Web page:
Dissertation/Thesis Abstract

Exploring the Lived-Experience of Antiretroviral Treatment among Pregnant Women
by Shore, Jessica, Ph.D., University of Illinois at Chicago, 2014, 58; 3668635
Abstract (Summary)

A literature review examining adherence to antiretroviral therapy (ART) among pregnant women living with Human Immunodeficiency Virus (HIV) was conducted to understand the current state of the literature. The implications of low adherence are substantial and costly to the health care system, family and those infected with HIV. Gaps in the literature existed in describing why some pregnant women are adherent and others have low adherence. A qualitative study that used interpretive phenomenology to better understand the experience of taking ART during pregnancy was conducted to fill these gaps. In-depth interviews with ten women living with HIV in the second or third trimester uncovered the unique collective experience of taking ART during pregnancy. The overarching theme discovered was a balancing act of taking ART. The four interrelated subthemes that emerged from the data were struggles, motivators, reminders, and support. These themes will inform the care provided to pregnant women living with HIV and provide pilot data in developing interventions target at increasing adherence to ART during pregnancy.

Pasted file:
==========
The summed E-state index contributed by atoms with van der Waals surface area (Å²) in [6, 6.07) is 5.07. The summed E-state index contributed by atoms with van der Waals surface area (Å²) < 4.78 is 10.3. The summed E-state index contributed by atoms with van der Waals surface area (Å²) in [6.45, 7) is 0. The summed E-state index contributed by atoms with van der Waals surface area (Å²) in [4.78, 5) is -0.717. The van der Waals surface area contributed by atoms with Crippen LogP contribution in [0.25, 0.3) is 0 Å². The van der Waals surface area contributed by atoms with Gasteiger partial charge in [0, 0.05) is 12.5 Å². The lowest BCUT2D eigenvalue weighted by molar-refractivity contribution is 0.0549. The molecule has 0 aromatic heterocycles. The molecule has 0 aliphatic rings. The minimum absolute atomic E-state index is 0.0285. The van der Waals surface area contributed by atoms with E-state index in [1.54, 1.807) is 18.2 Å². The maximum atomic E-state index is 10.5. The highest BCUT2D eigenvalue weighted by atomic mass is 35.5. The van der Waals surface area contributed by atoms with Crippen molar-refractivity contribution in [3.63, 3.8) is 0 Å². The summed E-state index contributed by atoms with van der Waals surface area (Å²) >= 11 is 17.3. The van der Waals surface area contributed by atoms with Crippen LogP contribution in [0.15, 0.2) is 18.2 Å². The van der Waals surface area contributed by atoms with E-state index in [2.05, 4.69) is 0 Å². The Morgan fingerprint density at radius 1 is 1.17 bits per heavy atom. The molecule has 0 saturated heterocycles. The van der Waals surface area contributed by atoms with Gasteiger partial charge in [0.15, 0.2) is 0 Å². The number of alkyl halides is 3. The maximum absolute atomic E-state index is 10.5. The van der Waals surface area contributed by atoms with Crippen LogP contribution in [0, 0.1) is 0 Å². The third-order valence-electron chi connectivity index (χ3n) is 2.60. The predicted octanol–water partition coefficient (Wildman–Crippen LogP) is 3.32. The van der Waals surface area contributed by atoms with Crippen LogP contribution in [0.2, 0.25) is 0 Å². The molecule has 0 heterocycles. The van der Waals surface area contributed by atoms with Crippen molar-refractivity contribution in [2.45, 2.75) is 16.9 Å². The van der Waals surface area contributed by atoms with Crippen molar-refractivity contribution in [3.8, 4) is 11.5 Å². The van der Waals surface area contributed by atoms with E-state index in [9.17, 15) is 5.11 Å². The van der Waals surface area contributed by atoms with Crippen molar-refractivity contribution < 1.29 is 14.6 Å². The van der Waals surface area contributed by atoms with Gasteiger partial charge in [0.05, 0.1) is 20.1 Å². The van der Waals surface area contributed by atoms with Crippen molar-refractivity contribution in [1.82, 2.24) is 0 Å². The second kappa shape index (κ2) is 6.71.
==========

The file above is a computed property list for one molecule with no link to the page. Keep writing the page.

Indexing (document details)
Advisor: Vonderheid, Susan
Commitee: Norr, Kathleen, Paun, Olimpia, Scarsi, Kimberly, Vincent, Catherine, Vonderheid, Susan
School: University of Illinois at Chicago
Department: Nursing
School Location: United States -- Illinois
Source: DAI-B 76/05(E), Dissertation Abstracts International
Source Type: DISSERTATION
Subjects: Medicine, Nursing
Keywords: Adherence, Antiretroviral, Human Immunodeficiency Virus, Pregnancy
Publication Number: 3668635
ISBN: 9781321438383
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